Before arriving at any argument on deglobalisation based on trade and production, it is important to highlight that globalisation is a complex and multifaceted phenomenon. It is about the universal process or set of processes which generate a multiplicity of linkages and interconnectedness that transcends the borders of state and societies. In fact, globalisation is about the flow of goods, people, capital and ideas. These flows were also there in the earlier period of human history. However, what is new in the post-1990 phase of globalisation is the volume, visibility and velocity of these flows across the globe and also the vulnerabilities of people to these flows.
In the 1990s, globalisation was facilitated mainly by two developments. Firstly, the revolution in information and communication technology. Second, the spread of markets around the world after the disintegration of the Soviet Union and the opening of the Chinese economy.
Technologies such as the internet, satellite communications, high-tech computers have irreversibly linked humanity and marked time and space as less important factors. This is true not just for governments, but also in the calculations of other actors such as firms, investors or in the activities of social movements. What else could be a better time to show the role of technology than this outbreak of the Covid-19 pandemic? In these times of lockdown, most people around the world are working from homes, the entire education system — from nursery to universities — has been shifted online. During the Covid-19 lockdown, overseas universities have signed up more than a lakh Indian students for online courses. To maintain social distancing, governments are carrying out meetings through video-conferencing, medical apps have been developed to track infected people. In fact, the pandemic has suddenly awakened the world to the usefulness of technology and this global dependence on technology will further increase in the post-Covid-19 period.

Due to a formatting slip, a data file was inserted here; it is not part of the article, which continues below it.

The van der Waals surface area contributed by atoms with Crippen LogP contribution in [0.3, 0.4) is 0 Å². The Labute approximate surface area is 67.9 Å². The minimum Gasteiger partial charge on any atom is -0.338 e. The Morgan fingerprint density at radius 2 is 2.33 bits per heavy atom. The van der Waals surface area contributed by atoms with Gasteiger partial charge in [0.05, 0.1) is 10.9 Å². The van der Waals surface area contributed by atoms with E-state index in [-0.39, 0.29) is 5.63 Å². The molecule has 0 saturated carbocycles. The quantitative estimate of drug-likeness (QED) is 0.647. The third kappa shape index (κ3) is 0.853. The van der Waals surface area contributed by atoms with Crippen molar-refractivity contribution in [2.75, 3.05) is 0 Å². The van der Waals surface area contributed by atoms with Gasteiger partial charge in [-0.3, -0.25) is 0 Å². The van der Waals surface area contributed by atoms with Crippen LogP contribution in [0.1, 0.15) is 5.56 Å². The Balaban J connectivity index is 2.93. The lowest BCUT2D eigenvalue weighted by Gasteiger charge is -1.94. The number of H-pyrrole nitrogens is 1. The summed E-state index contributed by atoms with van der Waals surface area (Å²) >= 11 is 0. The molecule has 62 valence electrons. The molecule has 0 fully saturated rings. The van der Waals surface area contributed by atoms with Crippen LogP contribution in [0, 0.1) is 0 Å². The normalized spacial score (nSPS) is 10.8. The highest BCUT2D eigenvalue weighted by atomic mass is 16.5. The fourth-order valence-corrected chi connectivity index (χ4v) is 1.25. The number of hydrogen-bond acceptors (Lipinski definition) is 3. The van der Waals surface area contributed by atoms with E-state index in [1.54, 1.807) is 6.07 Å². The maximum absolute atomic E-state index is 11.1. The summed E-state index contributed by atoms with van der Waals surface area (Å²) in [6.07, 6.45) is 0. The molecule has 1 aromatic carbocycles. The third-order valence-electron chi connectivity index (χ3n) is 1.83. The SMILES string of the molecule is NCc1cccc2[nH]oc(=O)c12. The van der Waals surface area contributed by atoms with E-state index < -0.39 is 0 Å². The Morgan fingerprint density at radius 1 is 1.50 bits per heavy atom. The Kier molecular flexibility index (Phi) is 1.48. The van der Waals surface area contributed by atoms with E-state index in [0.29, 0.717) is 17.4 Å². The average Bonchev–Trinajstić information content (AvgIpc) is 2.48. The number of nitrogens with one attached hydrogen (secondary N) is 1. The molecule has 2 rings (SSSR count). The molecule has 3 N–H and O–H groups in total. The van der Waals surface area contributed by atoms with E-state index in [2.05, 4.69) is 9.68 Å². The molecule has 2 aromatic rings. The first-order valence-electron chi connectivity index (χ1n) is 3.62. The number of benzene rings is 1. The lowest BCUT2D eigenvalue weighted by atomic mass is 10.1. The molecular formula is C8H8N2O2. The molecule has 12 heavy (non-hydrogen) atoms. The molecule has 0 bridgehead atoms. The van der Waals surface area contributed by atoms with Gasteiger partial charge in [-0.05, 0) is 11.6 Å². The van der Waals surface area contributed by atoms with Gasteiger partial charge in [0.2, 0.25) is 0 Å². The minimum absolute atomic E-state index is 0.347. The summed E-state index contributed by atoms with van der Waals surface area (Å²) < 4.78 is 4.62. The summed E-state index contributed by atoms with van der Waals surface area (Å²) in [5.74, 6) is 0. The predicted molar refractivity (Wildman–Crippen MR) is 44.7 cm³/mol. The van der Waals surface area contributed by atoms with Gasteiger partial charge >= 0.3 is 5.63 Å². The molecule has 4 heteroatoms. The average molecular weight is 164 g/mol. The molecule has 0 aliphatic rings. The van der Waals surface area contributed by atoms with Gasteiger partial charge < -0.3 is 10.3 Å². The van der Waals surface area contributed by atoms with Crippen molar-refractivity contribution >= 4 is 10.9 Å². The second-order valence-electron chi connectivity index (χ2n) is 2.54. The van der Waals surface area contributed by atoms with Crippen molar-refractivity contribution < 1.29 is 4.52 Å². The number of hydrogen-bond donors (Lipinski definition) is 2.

The economic integration of the world is accompanied by globalisation in the field of culture. Media, markets and migration have been creating conditions for ‘cultural globalisation’. With a global communication structure, there is a transnational spread of ideas, images, symbols and culture from Madonna to Mohammed, leading to solidarity among like-minded people and differences among different cultural and ethnic groups. Malls and markets have spread the culture of consumerism around the world and helped in developing new cultural icons such as Coca Cola, McDonald’s, Disney and Nike. Without entering into the debate of whether what is happening in the world is homogenisation or Americanisation of culture, it is certain that globalisation has also spread in the field of culture, creating its advantages and disadvantages.
Last but not the least, is ecological globalisation. Global warming and climate change have been posing an existential threat to human civilisation and have become a global problem of great concern. It is not one country’s problem to solve, but for the whole world to show their resolve and pull their resources. The progress in this direction is very slow, messed up by the debates among nations on who are polluters and who will pay the price.
To sum up, so many pebbles such as science, technology, market, media have been thrown in the global lake, which creates ever-widening circles. The need of the hour is to throw one more pebble of global cooperation and governance, rather than talking about shrinking of circles which means deglobalisation.